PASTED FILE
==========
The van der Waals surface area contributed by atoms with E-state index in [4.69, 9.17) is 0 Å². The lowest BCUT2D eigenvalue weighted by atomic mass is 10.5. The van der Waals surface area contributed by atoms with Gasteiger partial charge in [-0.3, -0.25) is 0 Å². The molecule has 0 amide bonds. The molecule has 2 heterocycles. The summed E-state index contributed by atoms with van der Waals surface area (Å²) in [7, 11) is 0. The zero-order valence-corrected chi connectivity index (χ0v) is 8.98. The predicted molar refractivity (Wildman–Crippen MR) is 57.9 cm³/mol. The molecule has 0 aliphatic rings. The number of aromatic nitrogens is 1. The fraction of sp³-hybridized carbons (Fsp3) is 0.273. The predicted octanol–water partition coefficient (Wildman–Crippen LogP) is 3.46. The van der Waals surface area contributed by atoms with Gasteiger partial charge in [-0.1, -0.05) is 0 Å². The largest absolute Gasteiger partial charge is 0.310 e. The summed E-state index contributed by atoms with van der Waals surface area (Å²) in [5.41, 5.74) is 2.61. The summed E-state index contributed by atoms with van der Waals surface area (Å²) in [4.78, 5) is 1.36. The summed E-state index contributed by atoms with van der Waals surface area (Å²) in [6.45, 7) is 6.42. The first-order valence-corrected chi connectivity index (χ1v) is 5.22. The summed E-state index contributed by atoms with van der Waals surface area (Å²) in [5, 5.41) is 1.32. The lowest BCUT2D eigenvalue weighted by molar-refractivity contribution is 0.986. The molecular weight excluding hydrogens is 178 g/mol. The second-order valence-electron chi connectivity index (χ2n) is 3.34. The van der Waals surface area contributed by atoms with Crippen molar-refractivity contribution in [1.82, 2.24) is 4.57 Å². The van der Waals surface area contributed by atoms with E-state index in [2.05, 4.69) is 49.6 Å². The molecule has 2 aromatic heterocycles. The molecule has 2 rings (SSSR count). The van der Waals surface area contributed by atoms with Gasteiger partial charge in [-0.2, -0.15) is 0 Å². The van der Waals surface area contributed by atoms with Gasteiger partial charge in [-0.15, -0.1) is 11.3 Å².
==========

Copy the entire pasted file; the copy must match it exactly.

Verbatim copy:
The van der Waals surface area contributed by atoms with E-state index in [4.69, 9.17) is 0 Å². The lowest BCUT2D eigenvalue weighted by atomic mass is 10.5. The van der Waals surface area contributed by atoms with Gasteiger partial charge in [-0.3, -0.25) is 0 Å². The molecule has 0 amide bonds. The molecule has 2 heterocycles. The summed E-state index contributed by atoms with van der Waals surface area (Å²) in [7, 11) is 0. The zero-order valence-corrected chi connectivity index (χ0v) is 8.98. The predicted molar refractivity (Wildman–Crippen MR) is 57.9 cm³/mol. The molecule has 0 aliphatic rings. The number of aromatic nitrogens is 1. The fraction of sp³-hybridized carbons (Fsp3) is 0.273. The predicted octanol–water partition coefficient (Wildman–Crippen LogP) is 3.46. The van der Waals surface area contributed by atoms with Gasteiger partial charge in [-0.1, -0.05) is 0 Å². The largest absolute Gasteiger partial charge is 0.310 e. The summed E-state index contributed by atoms with van der Waals surface area (Å²) in [5.41, 5.74) is 2.61. The summed E-state index contributed by atoms with van der Waals surface area (Å²) in [4.78, 5) is 1.36. The summed E-state index contributed by atoms with van der Waals surface area (Å²) in [6.45, 7) is 6.42. The first-order valence-corrected chi connectivity index (χ1v) is 5.22. The summed E-state index contributed by atoms with van der Waals surface area (Å²) in [5, 5.41) is 1.32. The lowest BCUT2D eigenvalue weighted by molar-refractivity contribution is 0.986. The molecular weight excluding hydrogens is 178 g/mol. The second-order valence-electron chi connectivity index (χ2n) is 3.34. The van der Waals surface area contributed by atoms with Crippen molar-refractivity contribution in [1.82, 2.24) is 4.57 Å². The van der Waals surface area contributed by atoms with E-state index in [2.05, 4.69) is 49.6 Å². The molecule has 2 aromatic heterocycles. The molecule has 2 rings (SSSR count). The van der Waals surface area contributed by atoms with Gasteiger partial charge in [-0.2, -0.15) is 0 Å². The van der Waals surface area contributed by atoms with Gasteiger partial charge in [-0.15, -0.1) is 11.3 Å².